To keep you and your household warm, gas furnaces are routinely burning fuel in a combustion process. Carbon monoxide, which is a very harmful, invisible gas, is a natural byproduct of this combustion. Most of the time, this carbon monoxide isn’t something you need to be concerned about. This is the case because when your furnace is operating correctly, that noxious gas is safely contained in the appliance’s heat exchanger. After it’s produced, this gas then travels through the furnace’s flue pipe to be vented out of your home. Unfortunately, there are cases in which enough of this carbon monoxide to harm you can escape from the heating system. The most common source of this is a damaged heat exchanger or flue pipe, and that damage can be caused by several different things.
You may be wondering whether there’s anything you can do to ensure that this gas doesn’t have a chance to leak into your home, and the answer is yes. If you take the proper precautions, you can greatly reduce the odds of carbon monoxide ever escaping your furnace and putting your health at risk.
Keep Up With Regularly Scheduled Furnace Maintenance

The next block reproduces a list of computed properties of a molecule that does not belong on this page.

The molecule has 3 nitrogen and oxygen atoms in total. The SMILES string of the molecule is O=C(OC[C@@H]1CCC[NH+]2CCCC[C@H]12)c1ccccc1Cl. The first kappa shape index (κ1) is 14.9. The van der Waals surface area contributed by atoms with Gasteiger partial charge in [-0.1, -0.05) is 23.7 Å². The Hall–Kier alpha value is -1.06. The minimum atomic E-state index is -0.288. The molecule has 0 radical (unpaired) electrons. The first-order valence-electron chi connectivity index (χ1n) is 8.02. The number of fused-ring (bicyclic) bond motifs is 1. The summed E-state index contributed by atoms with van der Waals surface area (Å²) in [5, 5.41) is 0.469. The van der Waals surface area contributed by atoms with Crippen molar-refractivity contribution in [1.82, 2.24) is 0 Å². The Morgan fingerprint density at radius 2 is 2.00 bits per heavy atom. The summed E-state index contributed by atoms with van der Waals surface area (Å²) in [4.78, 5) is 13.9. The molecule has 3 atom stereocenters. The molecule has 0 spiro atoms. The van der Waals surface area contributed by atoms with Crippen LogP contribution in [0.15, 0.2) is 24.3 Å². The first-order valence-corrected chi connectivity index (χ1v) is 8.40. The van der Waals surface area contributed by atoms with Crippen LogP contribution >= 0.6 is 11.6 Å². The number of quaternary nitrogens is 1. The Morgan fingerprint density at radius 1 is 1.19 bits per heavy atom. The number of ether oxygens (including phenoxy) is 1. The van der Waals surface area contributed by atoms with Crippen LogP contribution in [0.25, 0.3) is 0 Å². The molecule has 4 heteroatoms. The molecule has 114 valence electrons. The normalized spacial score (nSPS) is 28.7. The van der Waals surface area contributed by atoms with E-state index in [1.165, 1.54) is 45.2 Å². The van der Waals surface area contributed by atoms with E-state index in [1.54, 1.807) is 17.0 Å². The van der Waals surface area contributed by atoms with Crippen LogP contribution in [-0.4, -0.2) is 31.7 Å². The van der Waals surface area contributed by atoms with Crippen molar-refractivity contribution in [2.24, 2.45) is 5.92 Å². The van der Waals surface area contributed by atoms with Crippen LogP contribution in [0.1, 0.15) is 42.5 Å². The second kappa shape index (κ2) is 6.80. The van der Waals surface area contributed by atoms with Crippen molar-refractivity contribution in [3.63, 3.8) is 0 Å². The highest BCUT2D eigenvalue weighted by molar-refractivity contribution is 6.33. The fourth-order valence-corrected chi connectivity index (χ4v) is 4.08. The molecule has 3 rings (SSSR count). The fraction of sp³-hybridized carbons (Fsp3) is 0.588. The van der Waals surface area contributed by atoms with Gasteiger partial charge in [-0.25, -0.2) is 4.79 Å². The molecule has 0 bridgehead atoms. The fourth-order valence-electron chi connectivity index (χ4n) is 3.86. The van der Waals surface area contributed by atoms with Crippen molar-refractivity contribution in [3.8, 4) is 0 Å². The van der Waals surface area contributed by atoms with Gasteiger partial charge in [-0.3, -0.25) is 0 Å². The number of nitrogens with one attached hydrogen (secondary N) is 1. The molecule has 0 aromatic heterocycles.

There are many reasons why you should schedule professional furnace maintenance at least once a year, and avoiding carbon monoxide leaks is a big one. In addition to improving the effectiveness and efficiency of the appliance, these tune-ups will also give a trained technician the chance to inspect your heating system for any damage or red flags. For one thing, they’ll be able to confirm that your heat exchanger and flue pipe are both healthy and working properly. In addition to that, they’ll also be able to check that all other components of the furnace are in good shape as well. While the heat exchanger may have its own problems, it’s also possible for another furnace component to come loose and into contact with it. This is a relatively common cause of a cracked heat exchanger, which is a problem that can lead directly to carbon monoxide leaks.
Have Your Home’s Ventilation System Inspected
Damaged heat exchangers and flue pipes aren’t the only way that carbon monoxide from your furnace can leak into your home. After that carbon monoxide travels through the aforementioned flue pipe, it needs to be removed from your household via your home’s exhaust vent. However, if this exhaust vent or any part of your ventilation system becomes clogged or damaged, the harmful gas can become backed up to the point of leaking into your living space. To make sure you’re doing everything possible to avoid this danger, schedule an inspection of your ventilation system at least once every couple of years. Identifying a clog or problem before it becomes more serious could end up preventing a dangerous situation.
Replace Your Furnace’s Air Filter Regularly